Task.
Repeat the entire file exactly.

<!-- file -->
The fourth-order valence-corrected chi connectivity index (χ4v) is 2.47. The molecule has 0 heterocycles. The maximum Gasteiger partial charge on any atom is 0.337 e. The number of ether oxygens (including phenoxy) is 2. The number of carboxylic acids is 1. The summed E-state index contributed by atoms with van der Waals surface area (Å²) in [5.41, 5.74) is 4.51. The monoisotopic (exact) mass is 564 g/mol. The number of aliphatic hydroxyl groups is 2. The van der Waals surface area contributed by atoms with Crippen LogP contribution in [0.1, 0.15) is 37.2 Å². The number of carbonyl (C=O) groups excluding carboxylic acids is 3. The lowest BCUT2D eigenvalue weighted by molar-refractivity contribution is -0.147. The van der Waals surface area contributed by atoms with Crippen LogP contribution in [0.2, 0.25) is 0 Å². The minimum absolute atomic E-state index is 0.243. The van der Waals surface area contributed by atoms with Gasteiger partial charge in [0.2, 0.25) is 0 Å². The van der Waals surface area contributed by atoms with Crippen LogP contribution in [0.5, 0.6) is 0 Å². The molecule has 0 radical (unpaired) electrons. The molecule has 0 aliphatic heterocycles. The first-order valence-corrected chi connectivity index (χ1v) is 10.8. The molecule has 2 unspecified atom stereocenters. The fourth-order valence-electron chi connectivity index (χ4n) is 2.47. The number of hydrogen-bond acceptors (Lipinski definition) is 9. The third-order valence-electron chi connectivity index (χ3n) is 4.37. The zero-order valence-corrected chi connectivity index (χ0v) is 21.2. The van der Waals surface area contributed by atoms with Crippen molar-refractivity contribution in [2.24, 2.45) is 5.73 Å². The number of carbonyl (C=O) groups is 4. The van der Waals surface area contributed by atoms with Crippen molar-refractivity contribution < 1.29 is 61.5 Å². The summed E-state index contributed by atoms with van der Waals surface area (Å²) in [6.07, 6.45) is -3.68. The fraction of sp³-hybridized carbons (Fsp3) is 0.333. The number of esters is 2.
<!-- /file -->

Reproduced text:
The fourth-order valence-corrected chi connectivity index (χ4v) is 2.47. The molecule has 0 heterocycles. The maximum Gasteiger partial charge on any atom is 0.337 e. The number of ether oxygens (including phenoxy) is 2. The number of carboxylic acids is 1. The summed E-state index contributed by atoms with van der Waals surface area (Å²) in [5.41, 5.74) is 4.51. The monoisotopic (exact) mass is 564 g/mol. The number of aliphatic hydroxyl groups is 2. The van der Waals surface area contributed by atoms with Crippen LogP contribution in [0.1, 0.15) is 37.2 Å². The number of carbonyl (C=O) groups excluding carboxylic acids is 3. The lowest BCUT2D eigenvalue weighted by molar-refractivity contribution is -0.147. The van der Waals surface area contributed by atoms with Crippen LogP contribution in [0.2, 0.25) is 0 Å². The minimum absolute atomic E-state index is 0.243. The van der Waals surface area contributed by atoms with Gasteiger partial charge in [0.2, 0.25) is 0 Å². The van der Waals surface area contributed by atoms with Crippen LogP contribution in [0.5, 0.6) is 0 Å². The molecule has 0 radical (unpaired) electrons. The molecule has 0 aliphatic heterocycles. The first-order valence-corrected chi connectivity index (χ1v) is 10.8. The molecule has 2 unspecified atom stereocenters. The fourth-order valence-electron chi connectivity index (χ4n) is 2.47. The number of hydrogen-bond acceptors (Lipinski definition) is 9. The third-order valence-electron chi connectivity index (χ3n) is 4.37. The zero-order valence-corrected chi connectivity index (χ0v) is 21.2. The van der Waals surface area contributed by atoms with Crippen molar-refractivity contribution in [2.24, 2.45) is 5.73 Å². The number of carbonyl (C=O) groups is 4. The van der Waals surface area contributed by atoms with Crippen molar-refractivity contribution < 1.29 is 61.5 Å². The summed E-state index contributed by atoms with van der Waals surface area (Å²) in [6.07, 6.45) is -3.68. The fraction of sp³-hybridized carbons (Fsp3) is 0.333. The number of esters is 2.